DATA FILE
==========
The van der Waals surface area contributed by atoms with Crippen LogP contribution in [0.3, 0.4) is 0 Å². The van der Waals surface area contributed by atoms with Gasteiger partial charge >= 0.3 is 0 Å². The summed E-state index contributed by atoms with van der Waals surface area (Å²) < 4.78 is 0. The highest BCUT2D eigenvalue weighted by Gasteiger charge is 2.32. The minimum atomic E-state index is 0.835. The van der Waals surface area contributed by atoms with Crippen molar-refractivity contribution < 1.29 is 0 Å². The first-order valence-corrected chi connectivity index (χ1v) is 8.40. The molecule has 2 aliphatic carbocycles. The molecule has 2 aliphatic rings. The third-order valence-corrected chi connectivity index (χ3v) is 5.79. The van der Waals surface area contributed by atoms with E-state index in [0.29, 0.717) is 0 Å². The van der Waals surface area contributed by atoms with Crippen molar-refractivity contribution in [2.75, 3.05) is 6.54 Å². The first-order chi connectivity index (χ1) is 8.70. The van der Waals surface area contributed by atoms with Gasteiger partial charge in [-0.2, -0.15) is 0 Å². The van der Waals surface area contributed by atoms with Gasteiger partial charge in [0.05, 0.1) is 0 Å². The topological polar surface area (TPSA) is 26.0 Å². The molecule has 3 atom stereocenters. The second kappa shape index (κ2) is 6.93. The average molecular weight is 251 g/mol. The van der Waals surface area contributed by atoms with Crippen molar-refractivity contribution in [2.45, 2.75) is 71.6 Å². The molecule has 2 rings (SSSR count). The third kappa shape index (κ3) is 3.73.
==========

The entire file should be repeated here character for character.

The van der Waals surface area contributed by atoms with Crippen LogP contribution in [0.3, 0.4) is 0 Å². The van der Waals surface area contributed by atoms with Gasteiger partial charge >= 0.3 is 0 Å². The summed E-state index contributed by atoms with van der Waals surface area (Å²) < 4.78 is 0. The highest BCUT2D eigenvalue weighted by Gasteiger charge is 2.32. The minimum atomic E-state index is 0.835. The van der Waals surface area contributed by atoms with Crippen molar-refractivity contribution < 1.29 is 0 Å². The first-order valence-corrected chi connectivity index (χ1v) is 8.40. The molecule has 2 aliphatic carbocycles. The molecule has 2 aliphatic rings. The third-order valence-corrected chi connectivity index (χ3v) is 5.79. The van der Waals surface area contributed by atoms with E-state index in [0.29, 0.717) is 0 Å². The van der Waals surface area contributed by atoms with Crippen molar-refractivity contribution in [2.75, 3.05) is 6.54 Å². The first-order chi connectivity index (χ1) is 8.70. The van der Waals surface area contributed by atoms with Gasteiger partial charge in [-0.2, -0.15) is 0 Å². The van der Waals surface area contributed by atoms with Gasteiger partial charge in [0.05, 0.1) is 0 Å². The topological polar surface area (TPSA) is 26.0 Å². The molecule has 3 atom stereocenters. The second kappa shape index (κ2) is 6.93. The average molecular weight is 251 g/mol. The van der Waals surface area contributed by atoms with Crippen molar-refractivity contribution in [2.45, 2.75) is 71.6 Å². The molecule has 2 rings (SSSR count). The third kappa shape index (κ3) is 3.73.